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The Missouri Tigers Legends Draft: Round IX

An underrated star and a problematic dynamo get their names called.

Just jumping in? Here are the previous rounds of the Missouri Tigers Football Draft:

Round I

Round II

Round III

Round IV

Round V

Round VI

Round VII

Round VIII

Welcome, Tiger fans, to #PeakOffseasonContent. Despite a lack of championships, the Missouri Football Tigers have had some excellent players throughout the years, both at the college and professional levels. There have been excellent ambassadors on and off the field, as well as some that changed the program or revolutionized a position. So what better time than now to draft a hypothetical team of these exquisite athletes?

BK and I will build a team of 22 starters (sorry, specialists!) to craft a team to play against the other. For simplicity’s sake, we’re limiting our selections to guys who played on the 2000 team going forward, including the current roster in 2020. Each Round will alternate who goes first and we’ll provide our reasonings/explanations/defense afterwards.

At the end, you all will be able to vote for who you think has the best team! And of course, we’d love to hear your picks for each round as well and why we are dumdums who don’t know what we’re talking about.

Round IX, Pick 17: BK selects LB Kentrell Brothers

Indiana at Missouri Shane Keyser/Kansas City Star/Tribune News Service via Getty Images

This might be a bit high for Brothers, but I think he would have a far greater legacy if the 2015 team had an offense that could score the football. Brothers was legitimately one of the best linebackers in the country in ‘15. He had a knack of knowing where the ball was going before the play ever developed. His film study was on a different level. His play recognition was top-notch.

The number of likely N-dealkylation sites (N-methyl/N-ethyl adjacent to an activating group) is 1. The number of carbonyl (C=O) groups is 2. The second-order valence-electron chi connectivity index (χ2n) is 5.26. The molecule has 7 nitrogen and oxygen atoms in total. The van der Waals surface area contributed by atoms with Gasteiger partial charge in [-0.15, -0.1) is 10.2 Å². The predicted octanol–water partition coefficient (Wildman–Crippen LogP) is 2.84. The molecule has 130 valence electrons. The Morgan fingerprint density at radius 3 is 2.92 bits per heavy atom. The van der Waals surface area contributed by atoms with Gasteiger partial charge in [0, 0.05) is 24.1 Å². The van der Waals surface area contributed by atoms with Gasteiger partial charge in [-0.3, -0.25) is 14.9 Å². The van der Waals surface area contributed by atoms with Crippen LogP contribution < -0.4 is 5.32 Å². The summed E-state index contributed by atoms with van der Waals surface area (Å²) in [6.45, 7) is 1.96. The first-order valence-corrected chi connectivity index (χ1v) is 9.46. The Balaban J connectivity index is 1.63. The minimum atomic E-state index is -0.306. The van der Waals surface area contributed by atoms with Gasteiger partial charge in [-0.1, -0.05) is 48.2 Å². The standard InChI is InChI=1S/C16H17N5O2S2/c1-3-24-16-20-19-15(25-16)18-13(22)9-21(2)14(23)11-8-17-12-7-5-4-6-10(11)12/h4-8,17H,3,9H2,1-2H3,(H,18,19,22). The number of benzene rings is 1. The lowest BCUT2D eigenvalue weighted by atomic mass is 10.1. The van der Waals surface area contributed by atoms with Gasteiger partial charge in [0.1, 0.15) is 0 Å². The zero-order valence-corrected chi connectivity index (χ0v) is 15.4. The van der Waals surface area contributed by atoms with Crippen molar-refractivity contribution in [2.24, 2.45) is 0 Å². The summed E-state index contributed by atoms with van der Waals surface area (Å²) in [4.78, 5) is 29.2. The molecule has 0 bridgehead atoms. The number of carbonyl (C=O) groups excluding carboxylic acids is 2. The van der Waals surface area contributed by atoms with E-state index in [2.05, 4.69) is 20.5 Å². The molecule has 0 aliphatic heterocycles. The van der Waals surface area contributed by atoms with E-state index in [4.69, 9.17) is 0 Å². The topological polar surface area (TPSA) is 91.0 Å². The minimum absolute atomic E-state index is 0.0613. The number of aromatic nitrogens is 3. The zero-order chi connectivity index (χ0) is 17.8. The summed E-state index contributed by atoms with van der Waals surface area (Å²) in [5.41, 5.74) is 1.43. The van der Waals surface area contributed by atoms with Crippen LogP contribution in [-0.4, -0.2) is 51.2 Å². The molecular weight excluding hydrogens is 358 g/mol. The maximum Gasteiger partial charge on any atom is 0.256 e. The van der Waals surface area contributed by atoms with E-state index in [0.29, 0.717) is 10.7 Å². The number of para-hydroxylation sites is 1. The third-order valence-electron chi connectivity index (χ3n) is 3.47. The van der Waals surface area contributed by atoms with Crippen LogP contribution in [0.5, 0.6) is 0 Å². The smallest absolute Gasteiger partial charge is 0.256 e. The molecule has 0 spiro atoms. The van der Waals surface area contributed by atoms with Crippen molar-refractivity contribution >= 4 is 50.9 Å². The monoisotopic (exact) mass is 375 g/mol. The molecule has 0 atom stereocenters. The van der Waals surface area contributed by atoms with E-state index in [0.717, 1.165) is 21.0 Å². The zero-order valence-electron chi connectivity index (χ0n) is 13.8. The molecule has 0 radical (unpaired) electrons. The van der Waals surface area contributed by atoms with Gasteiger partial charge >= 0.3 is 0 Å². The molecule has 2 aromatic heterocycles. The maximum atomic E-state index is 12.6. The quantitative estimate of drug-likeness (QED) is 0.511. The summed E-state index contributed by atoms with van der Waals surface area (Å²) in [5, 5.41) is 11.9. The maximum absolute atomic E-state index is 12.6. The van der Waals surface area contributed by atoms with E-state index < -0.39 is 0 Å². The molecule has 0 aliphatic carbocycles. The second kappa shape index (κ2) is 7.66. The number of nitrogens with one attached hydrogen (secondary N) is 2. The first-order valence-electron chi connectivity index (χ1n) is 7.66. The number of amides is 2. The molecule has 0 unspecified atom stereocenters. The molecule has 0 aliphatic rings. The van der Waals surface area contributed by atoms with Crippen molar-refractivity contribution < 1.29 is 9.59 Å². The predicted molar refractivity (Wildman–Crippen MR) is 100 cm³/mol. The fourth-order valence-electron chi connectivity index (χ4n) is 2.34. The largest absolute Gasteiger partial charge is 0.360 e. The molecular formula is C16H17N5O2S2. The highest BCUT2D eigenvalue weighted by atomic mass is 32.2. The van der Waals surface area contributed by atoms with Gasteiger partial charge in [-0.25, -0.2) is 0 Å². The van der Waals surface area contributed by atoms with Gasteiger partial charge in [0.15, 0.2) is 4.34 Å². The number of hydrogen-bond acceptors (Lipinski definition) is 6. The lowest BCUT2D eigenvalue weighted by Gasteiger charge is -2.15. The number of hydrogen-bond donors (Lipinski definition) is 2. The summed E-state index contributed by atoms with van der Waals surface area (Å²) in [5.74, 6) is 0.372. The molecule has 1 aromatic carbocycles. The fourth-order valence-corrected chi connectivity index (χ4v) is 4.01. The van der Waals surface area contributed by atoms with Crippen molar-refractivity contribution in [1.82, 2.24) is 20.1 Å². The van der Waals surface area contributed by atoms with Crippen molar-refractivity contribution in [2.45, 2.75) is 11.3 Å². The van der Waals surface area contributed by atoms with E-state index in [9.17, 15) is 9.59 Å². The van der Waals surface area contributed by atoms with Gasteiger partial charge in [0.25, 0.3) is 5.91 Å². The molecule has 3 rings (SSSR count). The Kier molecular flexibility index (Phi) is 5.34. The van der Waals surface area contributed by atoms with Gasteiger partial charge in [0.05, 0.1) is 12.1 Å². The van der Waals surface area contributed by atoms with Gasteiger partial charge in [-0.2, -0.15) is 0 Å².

The results are hard to argue with: First Team All-SEC, led the nation in tackles & became the first player under Gary Pinkel to post seven consecutive double-digit tackle games. He did it all in 2015: 12 TFL, 2.5 sacks, 2 INT, 3 blocked kicks. I typically poo-poo tackles as a meaningful stat because they can be skewed depending on the official statistician on any given day. That wasn’t the case for Brothers. He’s the only SEC player in the last 20 years with at least 150 tackles. That means a little something to me.

I also can’t help but love the idea of Brothers playing next to Sean Weatherspoon. I’m not sure you could have two linebackers at the collegiate level with more complementary styles than Brothers and Spoon.

Kentrell Brothers is one of the better Mizzou defenders of the last 20 years. Welcome to the squad!

My picks:

Round 1: QB Chase Daniel

Round 2: LB Sean Weatherspoon

Round 3: WR Jeremy Maclin

Round 4: DE Aldon Smith

Round 5: CB E.J. Gaines

Round 6: DE Markus Golden

Round 7: WR Justin Gage

Round 8: RB Henry Josey

Round 9: LB Kentrell Brothers

Round IX, Pick 18: Nate selects WR Dorial Green-Beckham

SEC Championship - Missouri v Auburn

Look...I know you can’t discuss Green-Beckham’s Mizzou legacy without discussing the legal issues. The getting caught smoking weed in a parking lot thing? Incredibly dumb and reckless, but it wasn’t hurting anybody, so whatever. The unlawful entry and pushing a woman down the stairs? Indefensible. There’s a reason he was kicked off the team and I hope every coach that is in charge of the Missouri program makes the same decision whenever something likes this happens.

There’s also a reason why he was on the team in the first place, and why his recruitment was such a big deal. His backstory was full of tragedy— a series of horrible experiences that he was able to overcome with natural ability. Yet no Missouri high school player demanded as much national attention as Green-Beckham, the nation’s number one high school recruit of 2012. The fact that Missouri got him was incredible; what he did in 2013 was equally breathtaking.

59 catches, nearly 900 yards, 12 touchdowns, and stretches of time where he was absolutely unstoppable. Arkansas State. Kentucky. Auburn. When DGB was on his game no defensive back in the country could stop him. That sort of size, speed, and aggression was what made him such a unique talent. Those same traits lead him to make some terrible decisions off the field and put people’s lives at risk.

So, yes, I am adding a flawed athlete to the team, one who was not allowed to continue his career and education at Missouri, and one who did not hold up his end of the bargain of being a good ambassador, or person, while on campus. But for his on-field talents? Few could match.